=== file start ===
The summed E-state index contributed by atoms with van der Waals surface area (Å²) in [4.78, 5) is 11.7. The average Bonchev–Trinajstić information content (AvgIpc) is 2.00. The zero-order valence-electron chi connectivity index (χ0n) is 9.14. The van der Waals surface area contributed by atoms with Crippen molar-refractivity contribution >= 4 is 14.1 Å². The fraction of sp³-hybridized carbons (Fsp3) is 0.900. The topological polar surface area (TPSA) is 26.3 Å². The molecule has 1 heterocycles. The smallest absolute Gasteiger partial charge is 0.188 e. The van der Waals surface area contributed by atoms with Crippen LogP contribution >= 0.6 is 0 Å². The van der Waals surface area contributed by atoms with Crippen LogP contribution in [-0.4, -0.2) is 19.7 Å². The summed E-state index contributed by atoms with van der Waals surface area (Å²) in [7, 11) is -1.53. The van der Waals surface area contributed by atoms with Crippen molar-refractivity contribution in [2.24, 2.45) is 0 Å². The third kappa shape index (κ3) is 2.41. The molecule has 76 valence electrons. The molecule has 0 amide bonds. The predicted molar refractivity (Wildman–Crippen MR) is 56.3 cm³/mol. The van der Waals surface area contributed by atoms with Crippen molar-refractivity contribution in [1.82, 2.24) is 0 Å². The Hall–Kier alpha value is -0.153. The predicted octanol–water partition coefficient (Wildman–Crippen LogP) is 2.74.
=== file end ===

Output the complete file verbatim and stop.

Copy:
The summed E-state index contributed by atoms with van der Waals surface area (Å²) in [4.78, 5) is 11.7. The average Bonchev–Trinajstić information content (AvgIpc) is 2.00. The zero-order valence-electron chi connectivity index (χ0n) is 9.14. The van der Waals surface area contributed by atoms with Crippen molar-refractivity contribution >= 4 is 14.1 Å². The fraction of sp³-hybridized carbons (Fsp3) is 0.900. The topological polar surface area (TPSA) is 26.3 Å². The molecule has 1 heterocycles. The smallest absolute Gasteiger partial charge is 0.188 e. The van der Waals surface area contributed by atoms with Crippen LogP contribution >= 0.6 is 0 Å². The van der Waals surface area contributed by atoms with Crippen LogP contribution in [-0.4, -0.2) is 19.7 Å². The summed E-state index contributed by atoms with van der Waals surface area (Å²) in [7, 11) is -1.53. The van der Waals surface area contributed by atoms with Crippen molar-refractivity contribution in [2.24, 2.45) is 0 Å². The third kappa shape index (κ3) is 2.41. The molecule has 76 valence electrons. The molecule has 0 amide bonds. The predicted molar refractivity (Wildman–Crippen MR) is 56.3 cm³/mol. The van der Waals surface area contributed by atoms with Crippen molar-refractivity contribution in [1.82, 2.24) is 0 Å². The Hall–Kier alpha value is -0.153. The predicted octanol–water partition coefficient (Wildman–Crippen LogP) is 2.74.